From its launch in 1984 to its last issue in 2006, the women-run erotic magazine On Our Backs made good on its tagline of delivering “entertainment for the adventurous lesbian,” ultimately growing a strong international audience and shaping political discourse on sex and sexuality. Now, a library exhibition highlights the magazine’s pivotal first decade and invites Cornell scholars and the general public to discover its trailblazing beginnings.
Running through Sept. 30 in the Hirshland Exhibition Gallery of Carl A. Kroch Library, Radical Desire: Making On Our Backs Magazine features photographs and other archival materials from the publication’s founders and photographers, which are all part of the expansive Cornell Human Sexuality Collection.
Through vivid images, anecdotes, and contextual information, the exhibit traces On Our Backs’ pioneering history as the first publication of its kind to be run by women and explores how the magazine was produced and received – from the challenges of finding advertisers and securing loans, to the joys of nurturing a close-knit community and building a loyal readership.
“On Our Backs was a whole new kind of feminist publication. Emerging at a time when men’s exploitation of women in the sex industry was a focus of the feminist movement, these women decided to create their own non-exploitive sex industry,” said Brenda Marston, curator of the Cornell Human Sexuality Collection, who organized the exhibition with Kate Addleman-Frankel, the Gary and Ellen Davis Curator of Photography at the Herbert F. Johnson Museum of Art.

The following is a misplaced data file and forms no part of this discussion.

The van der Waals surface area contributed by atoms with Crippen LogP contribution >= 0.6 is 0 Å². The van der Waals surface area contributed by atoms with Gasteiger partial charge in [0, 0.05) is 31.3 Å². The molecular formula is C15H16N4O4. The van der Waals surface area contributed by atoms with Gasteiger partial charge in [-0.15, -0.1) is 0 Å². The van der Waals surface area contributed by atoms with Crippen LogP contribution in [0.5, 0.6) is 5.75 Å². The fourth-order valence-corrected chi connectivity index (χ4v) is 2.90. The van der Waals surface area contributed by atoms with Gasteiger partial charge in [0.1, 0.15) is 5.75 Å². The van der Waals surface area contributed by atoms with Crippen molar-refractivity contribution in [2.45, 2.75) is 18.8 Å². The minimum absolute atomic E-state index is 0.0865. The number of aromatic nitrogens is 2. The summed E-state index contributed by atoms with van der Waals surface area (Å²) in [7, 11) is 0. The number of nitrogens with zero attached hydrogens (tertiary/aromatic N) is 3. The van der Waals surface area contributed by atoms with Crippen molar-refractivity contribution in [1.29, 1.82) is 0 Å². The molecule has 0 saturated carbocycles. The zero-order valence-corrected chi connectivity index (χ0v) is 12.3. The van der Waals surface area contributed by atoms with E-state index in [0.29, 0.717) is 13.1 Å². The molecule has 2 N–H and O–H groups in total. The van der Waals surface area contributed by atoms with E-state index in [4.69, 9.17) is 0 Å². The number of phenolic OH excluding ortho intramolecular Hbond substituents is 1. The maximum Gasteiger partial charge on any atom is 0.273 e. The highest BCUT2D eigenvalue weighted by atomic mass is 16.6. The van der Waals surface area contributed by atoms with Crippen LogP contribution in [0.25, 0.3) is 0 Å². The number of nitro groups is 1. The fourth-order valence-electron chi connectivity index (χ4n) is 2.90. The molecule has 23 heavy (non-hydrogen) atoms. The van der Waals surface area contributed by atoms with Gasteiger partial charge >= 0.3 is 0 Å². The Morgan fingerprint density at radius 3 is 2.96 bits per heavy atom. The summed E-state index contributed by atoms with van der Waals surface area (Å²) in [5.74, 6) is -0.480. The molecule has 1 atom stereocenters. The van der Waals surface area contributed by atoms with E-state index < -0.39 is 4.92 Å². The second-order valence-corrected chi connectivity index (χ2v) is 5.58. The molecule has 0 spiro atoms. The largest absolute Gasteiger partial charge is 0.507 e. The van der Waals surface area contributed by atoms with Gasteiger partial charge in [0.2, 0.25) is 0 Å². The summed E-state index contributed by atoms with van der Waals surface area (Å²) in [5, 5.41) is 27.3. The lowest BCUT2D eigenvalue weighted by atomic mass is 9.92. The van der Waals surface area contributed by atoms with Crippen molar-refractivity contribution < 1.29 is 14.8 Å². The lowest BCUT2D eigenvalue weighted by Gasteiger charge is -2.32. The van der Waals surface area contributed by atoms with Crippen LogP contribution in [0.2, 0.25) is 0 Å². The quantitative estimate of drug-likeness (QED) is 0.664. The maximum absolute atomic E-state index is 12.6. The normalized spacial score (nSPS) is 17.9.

“Their bold work to portray authentic lesbian sexuality showed what sex-positive feminism could look like,” Marston added. “In an era when Senator Jesse Helms and President Reagan were blocking effective federal responses to the AIDS crisis and stigmatizing ‘homosexuals,’ On Our Backs meant the world to the queer community.”
As a companion to Radical Desire, the exhibition Jessica Tanzer’s San Francisco, 1987–1996 has opened at Kroch Library’s Sillerman ’68 Rotunda. Curated by Marston, this exhibition focuses on the works of one of the photographers for On Our Backs, who was active in the queer club scene and in activist groups Queer Nation, ACT UP (AIDS Coalition To Unleash Power), and the Bad Cop, No Donut movement that organized peaceful, direct-action protests against violence perpetrated on members of the LGBTQ community.
“Tanzer’s archive and the archive of Honey Lee Cottrell, On Our Backs’ first staff photographer, were what sparked the idea for this project two years ago,” said Addleman-Frankel. “The further we went into these materials, the clearer it became that it was time for an exhibition that would bring the work of these photographers to the attention of the Cornell community and beyond.”
“Few of the On Our Backs photographers ever gained acceptance by the mainstream art world, yet what they were doing was remarkable and urgent: creating images that they and their communities wanted and needed to see, that made queer identity and desire visible, at a time when visibility was central to the struggle for equal rights,” she added. “They were deeply thoughtful about how photography in the hands of men had failed women in the past, and about how they might create a new, empowering photographic lexicon.”
Addleman-Frankel also mentioned a related exhibit she curated at the Johnson Museum, Berenice Abbott: Portraits of Women, 1925–1930, running until July 31, which features a famed American photographer who influenced the photographers of On Our Backs.
In March, online versions of Radical Desire and Jessica Tanzer’s San Francisco will be published on the library’s exhibits page. Talks and other events are also scheduled for April, co-sponsored by Cornell’s Feminist, Gender, and Sexuality Studies program (FGSS) and the Lesbian, Gay, Bisexual, and Transexual (LGBT) Studies program, which are celebrating their respective 50th and 30th anniversaries this year. More information will be available at the library’s events webpage.
This story also appeared in the Cornell Chronicle.